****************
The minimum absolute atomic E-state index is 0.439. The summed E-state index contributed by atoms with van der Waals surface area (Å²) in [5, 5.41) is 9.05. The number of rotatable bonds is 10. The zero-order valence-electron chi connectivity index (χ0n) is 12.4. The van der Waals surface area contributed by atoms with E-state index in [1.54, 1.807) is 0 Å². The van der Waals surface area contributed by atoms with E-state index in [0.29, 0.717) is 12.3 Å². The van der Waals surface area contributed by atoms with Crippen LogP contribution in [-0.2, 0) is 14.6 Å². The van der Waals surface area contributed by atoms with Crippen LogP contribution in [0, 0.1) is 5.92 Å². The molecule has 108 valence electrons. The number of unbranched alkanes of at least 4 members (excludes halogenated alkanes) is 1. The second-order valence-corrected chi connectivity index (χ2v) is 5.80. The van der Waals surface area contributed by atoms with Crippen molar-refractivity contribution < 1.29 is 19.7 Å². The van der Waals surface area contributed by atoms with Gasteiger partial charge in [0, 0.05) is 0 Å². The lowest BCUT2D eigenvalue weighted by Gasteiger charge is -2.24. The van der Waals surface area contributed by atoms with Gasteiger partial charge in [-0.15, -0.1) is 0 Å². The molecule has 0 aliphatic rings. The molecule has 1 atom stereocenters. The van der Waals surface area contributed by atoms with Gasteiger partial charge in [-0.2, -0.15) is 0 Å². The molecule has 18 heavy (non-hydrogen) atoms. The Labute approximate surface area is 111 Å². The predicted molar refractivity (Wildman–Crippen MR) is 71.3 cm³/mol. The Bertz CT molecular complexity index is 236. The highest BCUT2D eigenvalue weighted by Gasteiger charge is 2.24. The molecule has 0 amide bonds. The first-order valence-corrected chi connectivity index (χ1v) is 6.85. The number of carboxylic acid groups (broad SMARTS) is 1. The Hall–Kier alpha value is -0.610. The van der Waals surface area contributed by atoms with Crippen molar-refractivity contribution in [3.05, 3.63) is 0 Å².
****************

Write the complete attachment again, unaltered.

The minimum absolute atomic E-state index is 0.439. The summed E-state index contributed by atoms with van der Waals surface area (Å²) in [5, 5.41) is 9.05. The number of rotatable bonds is 10. The zero-order valence-electron chi connectivity index (χ0n) is 12.4. The van der Waals surface area contributed by atoms with E-state index in [1.54, 1.807) is 0 Å². The van der Waals surface area contributed by atoms with E-state index in [0.29, 0.717) is 12.3 Å². The van der Waals surface area contributed by atoms with Crippen LogP contribution in [-0.2, 0) is 14.6 Å². The van der Waals surface area contributed by atoms with Crippen LogP contribution in [0, 0.1) is 5.92 Å². The molecule has 108 valence electrons. The number of unbranched alkanes of at least 4 members (excludes halogenated alkanes) is 1. The second-order valence-corrected chi connectivity index (χ2v) is 5.80. The van der Waals surface area contributed by atoms with Crippen molar-refractivity contribution < 1.29 is 19.7 Å². The van der Waals surface area contributed by atoms with Gasteiger partial charge in [0, 0.05) is 0 Å². The lowest BCUT2D eigenvalue weighted by Gasteiger charge is -2.24. The van der Waals surface area contributed by atoms with Gasteiger partial charge in [-0.15, -0.1) is 0 Å². The molecule has 0 aliphatic rings. The molecule has 1 atom stereocenters. The van der Waals surface area contributed by atoms with Gasteiger partial charge in [-0.2, -0.15) is 0 Å². The molecule has 18 heavy (non-hydrogen) atoms. The Labute approximate surface area is 111 Å². The predicted molar refractivity (Wildman–Crippen MR) is 71.3 cm³/mol. The Bertz CT molecular complexity index is 236. The highest BCUT2D eigenvalue weighted by Gasteiger charge is 2.24. The molecule has 0 amide bonds. The first-order valence-corrected chi connectivity index (χ1v) is 6.85. The number of carboxylic acid groups (broad SMARTS) is 1. The Hall–Kier alpha value is -0.610. The van der Waals surface area contributed by atoms with Crippen molar-refractivity contribution in [3.05, 3.63) is 0 Å².